Twitter sues Elon Musk for $44 billion deal

WILMINGTON, Del., July 12 (Reuters) – Twitter Inc (TWTR.N) He sued Elon Musk on Tuesday for breaching his $44 billion deal to buy the social media platform and asked a Delaware court to order him to join the world’s richest man for an agreed-upon $54.20 per Twitter share.

“Musk believes he is free to change his mind, trash the company, disrupt its operations, destroy shareholder value and walk away — unlike other parties bound by Delaware contract law,” the complaint said.

The case promises to be one of the biggest legal battles in Wall Street history, involving one of the business world’s most colorful entrepreneurs, which will drive standard contract language.

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On Friday, Musk said he was terminating the contract because Twitter breached the contract by failing to respond to requests for information related to fake or spam accounts on the site, which are fundamental to its business performance. read more

Musk, CEO of electric vehicle maker Tesla Inc, did not immediately respond to a request for comment.

The lawsuit accuses Musk of a “long list” of violations of the merger agreement that “have caused havoc for Twitter and its business.” It said for the first time that layoffs were “on the rise” since the deal was announced.

Twitter accused Twitter of “secretly” accumulating shares in the company between January and March without properly disclosing its substantial purchases to regulators.

Shares of the social media platform rose 4.3% to $34.06 on Tuesday, but were below levels above $50 at which they traded when the deal was approved by Twitter’s board in late April. The stock added another 1% after the bell.

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Musk said he was shutting down the link because of what he said was an “economic adverse event” due to a lack of information about spam accounts and misrepresentations. He said the executive departures were a failure to conduct business in the ordinary course — and Twitter said it removed that language from the merger agreement during negotiations.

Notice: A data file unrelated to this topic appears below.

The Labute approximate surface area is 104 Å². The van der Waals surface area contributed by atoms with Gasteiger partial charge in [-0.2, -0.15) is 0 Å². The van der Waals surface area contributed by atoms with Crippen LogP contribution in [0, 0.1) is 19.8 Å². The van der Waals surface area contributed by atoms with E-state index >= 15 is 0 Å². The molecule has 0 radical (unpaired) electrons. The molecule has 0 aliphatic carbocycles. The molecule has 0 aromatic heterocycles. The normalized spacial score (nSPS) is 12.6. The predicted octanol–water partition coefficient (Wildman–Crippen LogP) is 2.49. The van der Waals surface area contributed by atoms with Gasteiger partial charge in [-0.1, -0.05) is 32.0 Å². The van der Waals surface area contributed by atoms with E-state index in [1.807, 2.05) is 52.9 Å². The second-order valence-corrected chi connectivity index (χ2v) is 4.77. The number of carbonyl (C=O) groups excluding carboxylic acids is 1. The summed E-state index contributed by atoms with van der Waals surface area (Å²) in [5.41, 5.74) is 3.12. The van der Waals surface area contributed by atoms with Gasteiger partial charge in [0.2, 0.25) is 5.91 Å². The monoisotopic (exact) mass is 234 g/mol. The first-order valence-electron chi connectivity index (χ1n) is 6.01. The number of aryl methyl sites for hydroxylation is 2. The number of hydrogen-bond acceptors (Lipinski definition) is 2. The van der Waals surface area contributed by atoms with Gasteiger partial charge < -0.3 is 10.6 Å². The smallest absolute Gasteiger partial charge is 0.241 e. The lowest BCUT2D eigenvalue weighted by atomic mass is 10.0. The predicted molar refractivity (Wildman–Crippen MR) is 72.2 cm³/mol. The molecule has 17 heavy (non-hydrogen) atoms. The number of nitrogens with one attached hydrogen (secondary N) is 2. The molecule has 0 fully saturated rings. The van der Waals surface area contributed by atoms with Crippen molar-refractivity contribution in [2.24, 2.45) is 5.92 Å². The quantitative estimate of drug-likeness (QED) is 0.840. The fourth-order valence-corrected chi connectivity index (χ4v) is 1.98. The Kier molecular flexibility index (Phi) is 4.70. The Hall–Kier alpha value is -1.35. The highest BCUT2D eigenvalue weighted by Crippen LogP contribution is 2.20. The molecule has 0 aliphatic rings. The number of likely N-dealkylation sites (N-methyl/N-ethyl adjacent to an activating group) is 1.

Twitter said it did not share more information with Musk about the spam accounts because it feared he would create a competing platform after abandoning the acquisition.

Twitter called the reasons cited by Musk “excuses” that lacked merit and said his decision to step away was related to a slump in the stock market, particularly tech stocks.

Shares of Tesla, the main source of Musk’s wealth, have lost about 30% of their value since the deal was announced and closed at $699.21 on Tuesday.

In a separate filing, Twitter asked the court to schedule a four-day hearing in mid-September.

In a memo to Twitter employees on Tuesday, Twitter Chief Executive Barak Agarwal sought to reassure employees about the future.

“We will prove our position in court and we believe we will win,” he wrote in the memo, which was seen by Reuters.

Legal experts have said that Twitter will have the upper hand based on the information available on public Twitter. read more

“Twitter has taken a strong position in its complaint that Musk suffered buyer’s remorse — that was the reason for his decision to pull out of the deal, not the bots,” said Brian Quinn, a Boston College law professor at the school. “The facts that Twitter presents here make a very strong case for Twitter closing the deal presents.”

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Musk is one of Twitter’s most followed accounts, and the lawsuit includes images of several of his tweets, including a poop emoji, which the company said violated the link’s “non-disparagement” rule.

Musk tweeted the emoji on May 16 in response to a pair of tweets from Agarwal, explaining the company’s efforts to combat spam accounts.

It includes an image of a text message Musk sent to Agarwal on June 28 after Twitter promised Musk would finance the deal.

“Your lawyers are using these conversations to cause trouble,” Musk texted Agarwal. “It has to stop.”

After Musk said it was terminating the deal, Twitter said it sent tweets on Monday that suggested his claims about spam were part of a plan to force spam data into the public domain.

“To Musk, the interests of Twitter, its shareholders, the transaction Musk agreed to, and the court process to enforce it all constitute an elaborate farce,” the lawsuit said.

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Reporting by Tom Halls in Wilmington, Delaware; Editing: Chris Rees, Nolene Walter and Matthew Lewis

Our Standards: Thomson Reuters Trust Principles.

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